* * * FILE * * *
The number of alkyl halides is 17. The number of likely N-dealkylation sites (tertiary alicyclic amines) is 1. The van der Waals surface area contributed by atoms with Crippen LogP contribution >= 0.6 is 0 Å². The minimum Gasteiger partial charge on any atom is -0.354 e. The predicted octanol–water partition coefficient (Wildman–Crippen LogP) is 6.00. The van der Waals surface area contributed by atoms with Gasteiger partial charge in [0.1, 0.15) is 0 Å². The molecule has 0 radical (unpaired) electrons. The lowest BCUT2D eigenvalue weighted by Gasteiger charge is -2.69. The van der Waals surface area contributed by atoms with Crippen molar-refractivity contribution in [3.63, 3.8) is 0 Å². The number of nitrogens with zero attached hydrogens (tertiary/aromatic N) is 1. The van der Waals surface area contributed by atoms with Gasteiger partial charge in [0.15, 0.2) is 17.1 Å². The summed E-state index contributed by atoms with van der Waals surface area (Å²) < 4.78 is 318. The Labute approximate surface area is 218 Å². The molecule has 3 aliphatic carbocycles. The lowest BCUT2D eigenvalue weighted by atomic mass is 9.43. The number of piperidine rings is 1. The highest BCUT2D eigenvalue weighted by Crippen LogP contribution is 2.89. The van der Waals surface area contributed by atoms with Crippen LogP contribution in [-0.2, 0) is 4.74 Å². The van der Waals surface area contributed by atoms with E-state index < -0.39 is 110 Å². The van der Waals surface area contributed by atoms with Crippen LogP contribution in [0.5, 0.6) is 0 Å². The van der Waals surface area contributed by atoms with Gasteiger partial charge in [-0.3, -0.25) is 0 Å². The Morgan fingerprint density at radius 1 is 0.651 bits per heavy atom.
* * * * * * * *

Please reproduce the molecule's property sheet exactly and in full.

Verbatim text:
The number of alkyl halides is 17. The number of likely N-dealkylation sites (tertiary alicyclic amines) is 1. The van der Waals surface area contributed by atoms with Crippen LogP contribution >= 0.6 is 0 Å². The minimum Gasteiger partial charge on any atom is -0.354 e. The predicted octanol–water partition coefficient (Wildman–Crippen LogP) is 6.00. The van der Waals surface area contributed by atoms with Gasteiger partial charge in [0.1, 0.15) is 0 Å². The molecule has 0 radical (unpaired) electrons. The lowest BCUT2D eigenvalue weighted by Gasteiger charge is -2.69. The van der Waals surface area contributed by atoms with Crippen molar-refractivity contribution in [3.63, 3.8) is 0 Å². The number of nitrogens with zero attached hydrogens (tertiary/aromatic N) is 1. The van der Waals surface area contributed by atoms with Gasteiger partial charge in [0.15, 0.2) is 17.1 Å². The summed E-state index contributed by atoms with van der Waals surface area (Å²) < 4.78 is 318. The Labute approximate surface area is 218 Å². The molecule has 3 aliphatic carbocycles. The lowest BCUT2D eigenvalue weighted by atomic mass is 9.43. The number of piperidine rings is 1. The highest BCUT2D eigenvalue weighted by Crippen LogP contribution is 2.89. The van der Waals surface area contributed by atoms with Crippen LogP contribution in [-0.2, 0) is 4.74 Å². The van der Waals surface area contributed by atoms with E-state index < -0.39 is 110 Å². The van der Waals surface area contributed by atoms with Crippen LogP contribution in [0.5, 0.6) is 0 Å². The van der Waals surface area contributed by atoms with Gasteiger partial charge in [-0.3, -0.25) is 0 Å². The Morgan fingerprint density at radius 1 is 0.651 bits per heavy atom.